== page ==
Rosa looked concerned. "Why are you going to Huancayo?" she asked, brow furrowed. Rosa Vasquez Zanetti runs a travel agency out of her family's inn where we were staying, on the Amazon River in Iquitos Peru. Rosa had been so helpful already, I'd asked her to look over our plans for the Andes.
"We picked Huancayo at random - because it's a small mountain town with no Americans, and not too far from Lima by bus," I answered.
"But...that's not the best plan," Rosa continued, in her soft-spoken way. "For birding and trekking, you should go to Huaraz in the Cordillera Blanca. And you should ride the Cruz del Sur bus from Lima. It travels during the day and makes no stops so it's safer." Night buses that make frequent stops are vulnerable to occasional muggings, as we heard from more than one source.
"Stay at Zarela's hostel in Huaraz for a couple of days to get acclimated," Rosa told us. "Then from there, you can go up to Llanganuco Lodge and Llanganuco Lake. You'll like that better than Huancayo."
Rosa arranged it all. As it turns out, the Cruz del Sur bus does make pit stops on request (the onboard bathroom is for liquids only, the driver announced). But no scheduled stops. And it didn't freak me out like I feared it would, swooping around mountain curves with no guard rails. I just didn't look out the window.
We loved Huaraz - at 10,200 feet, the highest place we'd ever spent the night. (Click for map.) We loved La Casa de Zarela too, a first-class backpackers' hostel with hot water, great views, and helpful staff, especially spunky owner Zarela Zamora (online reviews and contact info). Most of the guests staying there left early in the morning on treks or climbs arranged by one of the local trekking companies. Huaraz (and Zarela's) are featured in Outside Magazine as the mecca for mountain adventurers in the northern Peruvian Andes. Nestled between the Cordillera Negra (brown peaks) and the Cordillera Blanca (frosted peaks), Huaraz is within spitting distance of some of the world's highest summits. The Cordillera Blanca has more than 50 peaks of 5700 m (18,700 feet) or higher. North America has only three; Europe none. (Click here for a Huaraz trekker's online journal entry.)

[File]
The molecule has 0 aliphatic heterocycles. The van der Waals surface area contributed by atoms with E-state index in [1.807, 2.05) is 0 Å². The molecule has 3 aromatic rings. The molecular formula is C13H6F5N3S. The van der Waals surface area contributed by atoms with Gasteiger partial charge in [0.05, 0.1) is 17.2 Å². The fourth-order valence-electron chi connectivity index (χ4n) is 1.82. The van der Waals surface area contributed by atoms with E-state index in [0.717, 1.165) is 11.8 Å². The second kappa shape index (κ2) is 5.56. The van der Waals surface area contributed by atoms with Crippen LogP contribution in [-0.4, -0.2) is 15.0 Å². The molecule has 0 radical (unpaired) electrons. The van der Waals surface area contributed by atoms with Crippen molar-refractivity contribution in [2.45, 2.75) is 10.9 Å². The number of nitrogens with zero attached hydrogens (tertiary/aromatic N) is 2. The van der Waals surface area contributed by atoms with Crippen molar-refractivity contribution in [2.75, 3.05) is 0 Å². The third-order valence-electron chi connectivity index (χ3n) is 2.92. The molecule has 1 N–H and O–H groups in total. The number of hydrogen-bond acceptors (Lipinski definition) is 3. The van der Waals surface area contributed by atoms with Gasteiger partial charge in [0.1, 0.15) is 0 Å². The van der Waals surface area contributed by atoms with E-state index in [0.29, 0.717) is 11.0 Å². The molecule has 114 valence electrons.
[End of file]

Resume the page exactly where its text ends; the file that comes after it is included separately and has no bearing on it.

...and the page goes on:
Much of the adobe town was leveled by an earthquake in 1970 that killed 20,000 people in Huaraz alone - half the population. The town has been rebuilt, this time with rebar reinforcement in every wall. In fact, a good proportion of the homes and buildings still have rebar poking out the top. But the funky construction and the steep cobbled streets just add to the town's personality - a blend of local enterprise and Andean indigenous culture, along with the trekkers, birders, and wanderers like ourselves.
I spent our time in Huaraz skulking around the town, trying to get pics of Andean street scenes and the beautiful Quechua women who were everywhere, with their long thick braids and brilliantly colored hand-woven clothes and baby-slings. In the afternoons and evenings, indigenous women from outlying farms and villages set up stands or spread blankets on the sidewalk to sell produce or woven items. They all wore traditional fedora-style hats, often with an arrangement of feathers lying flat against the felt. Most of the women didn't want their picture taken, even when I asked politely. But a few acquiesced, a couple of them even asked me to mail them prints. It was a blissful day for me, I can't say why exactly - one of those few days where the world seems a lovely place; I felt grateful to be alive and well.
After just one day of acclimating in Huaraz, and scampering about annoying people with my camera, we hired a taxi driver from Yungay to take us to Llanganuco Lodge at 11,500 feet, and later Llanganuco Lake (12,500 feet) in Huascarán National Park. The lodge is right smack at the base of snow-covered peaks Huascarán and Huandoy. At 22,200 feet, Huascarán is the highest tropical peak in the world. I'll tell you about the National Park and the lodge - and altitude sickness - in my next post. Between our amoeba issues along the Amazon and altitude sickness in the Andes, we had a few sick days. But that's all forgotten now. I said in my previous post that I'd move to Iquitos in a heartbeat; I'll have to include Huaraz as well. If a job opened in either place, I'd be gone in a flash.